The Devil Hates Latin by Katherine Galgano (which strikes me as a nom de plume).
Here is a quick read which will appeal immediately to the more traditional among you, but which could be a strong cup of wake up for the more liberal among you.
It strikes me as having been written with a heavily female ex-pat perspective, which is fine. Women stress some things that men don’t. As someone who lived in Rome as long as I did, I see what’s going on pretty easily and she get’s a lot right. The plot takes a while to develop, as many characters are introduced one by one, each one having grim circumstances. It’s hard, at first, to see how the threads will eventually come together.
BTW… you’ll probably not want to live in Rome after reading a few pages of this book. As a matter of fact, it deals with some awful stuff. The line, “Hopelessness, cynicism and disappointment bit deeply into the fabric of Italian life, and like some airborne malaise, drifted through the windows of the Pirisi’s third floor apartment.” Thus, also the book. It paints a not very rosy picture of the state of modern society and of the Church… the liberal-run Church. There’s this:
“But the Church has broken down here in Italy to the point where it can no longer perform these vital tasks. Old clergy still parrot the exhausted ideas of the sixties, speaking mainly to the elderly in fast-emptying pews. There are no vocations. The few committed Catholics here are isolated in the ghettos of their various ‘movements’ which help them find work and, sometimes, raise their children among like-minded people. But they have very little influence on the larger culture. If you are unlucky enough to be a pregnant young woman in a ‘normal’ Italian family, you will probably choose to abort. The evil is everywhere, Your Excellency.”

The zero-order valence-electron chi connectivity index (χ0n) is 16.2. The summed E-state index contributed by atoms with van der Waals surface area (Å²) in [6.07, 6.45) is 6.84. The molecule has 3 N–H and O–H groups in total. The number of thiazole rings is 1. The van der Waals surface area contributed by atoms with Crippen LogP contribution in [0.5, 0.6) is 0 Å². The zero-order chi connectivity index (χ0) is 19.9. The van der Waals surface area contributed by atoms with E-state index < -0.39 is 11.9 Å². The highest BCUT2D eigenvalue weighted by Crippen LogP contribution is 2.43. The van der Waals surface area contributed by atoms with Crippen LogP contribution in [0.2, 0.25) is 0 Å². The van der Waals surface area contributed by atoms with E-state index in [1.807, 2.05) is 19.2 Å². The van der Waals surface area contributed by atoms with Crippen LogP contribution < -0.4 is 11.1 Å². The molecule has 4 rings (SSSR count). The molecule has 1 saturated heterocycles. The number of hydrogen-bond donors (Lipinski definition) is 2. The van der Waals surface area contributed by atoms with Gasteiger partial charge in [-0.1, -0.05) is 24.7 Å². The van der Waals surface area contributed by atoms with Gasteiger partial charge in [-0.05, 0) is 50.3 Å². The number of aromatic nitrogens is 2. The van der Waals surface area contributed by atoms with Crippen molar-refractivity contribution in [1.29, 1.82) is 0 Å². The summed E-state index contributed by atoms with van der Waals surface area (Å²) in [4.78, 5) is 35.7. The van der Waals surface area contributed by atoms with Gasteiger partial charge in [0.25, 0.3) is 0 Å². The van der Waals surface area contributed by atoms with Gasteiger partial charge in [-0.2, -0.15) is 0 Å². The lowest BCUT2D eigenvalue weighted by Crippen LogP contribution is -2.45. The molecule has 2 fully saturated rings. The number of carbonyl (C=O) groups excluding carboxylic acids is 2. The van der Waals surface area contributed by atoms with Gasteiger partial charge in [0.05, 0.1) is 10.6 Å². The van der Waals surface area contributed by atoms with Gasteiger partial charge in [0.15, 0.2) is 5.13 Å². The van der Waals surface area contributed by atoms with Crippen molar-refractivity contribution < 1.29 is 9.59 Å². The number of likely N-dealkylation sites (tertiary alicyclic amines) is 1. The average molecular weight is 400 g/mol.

But with a title like The Devil Hates Latin you wouldn’t expect fluffy kittens and dancing smiley flowers.
Much like Malachi Martin does in Windswept House (US HERE – UK HERE) she creates not very subtly veiled characters, such as Alexander Card. Portland, described as “an intelligent bishop who actually believed” and “the real thing”. He is a composite. There is an African Pope (a good guy). The conclave dodged a German and “a Filipino with an infectious grin”.
And Latin, of course, figures in the book. She gets some Latin and Italian wrong, and in my Kindle version there were some typographical problems, but I give lots of points to those who try. You’ll find some not entirely convincing “action” moments. But, there’s Latin for Masses and exorcism: what’s not to like? Happily, there are mentions of the traditional parish in Rome, Ss. Trinità dei Pelegrini and the traditional Mass. And one line I agreed with entirely: “He thought reflexively for the thousandth time about how one of the benefits of being Roman Catholic was, no doubt, the food.”
A good thing in the book is the emphasis on how people get into serious spiritual trouble and what sort of disasters result from liberalism and indifferentism in the Church.
There is a very strong defense in the book of the unborn, while describing some sad circumstances.
Many of you will enjoy this quick read.
From a reader…
This is a Non Sequitur from the post, but I thought you may find it interesting.
My ten year old reported to me that when he was trying to pray the rosary one night, Our Lady kept interrupting him saying, “Say your prayers in Latin” or some thing to that effect. He knew the Hail Mary, but wanted to learn ALL of it in Latin.
He’s not a child given to making up stories….his little brother, if he’d have said it I would have just raised my eyebrows and kept going, he’s a little B.S.er…..definitely our future lawyer!
But Paddy is a straight shooter.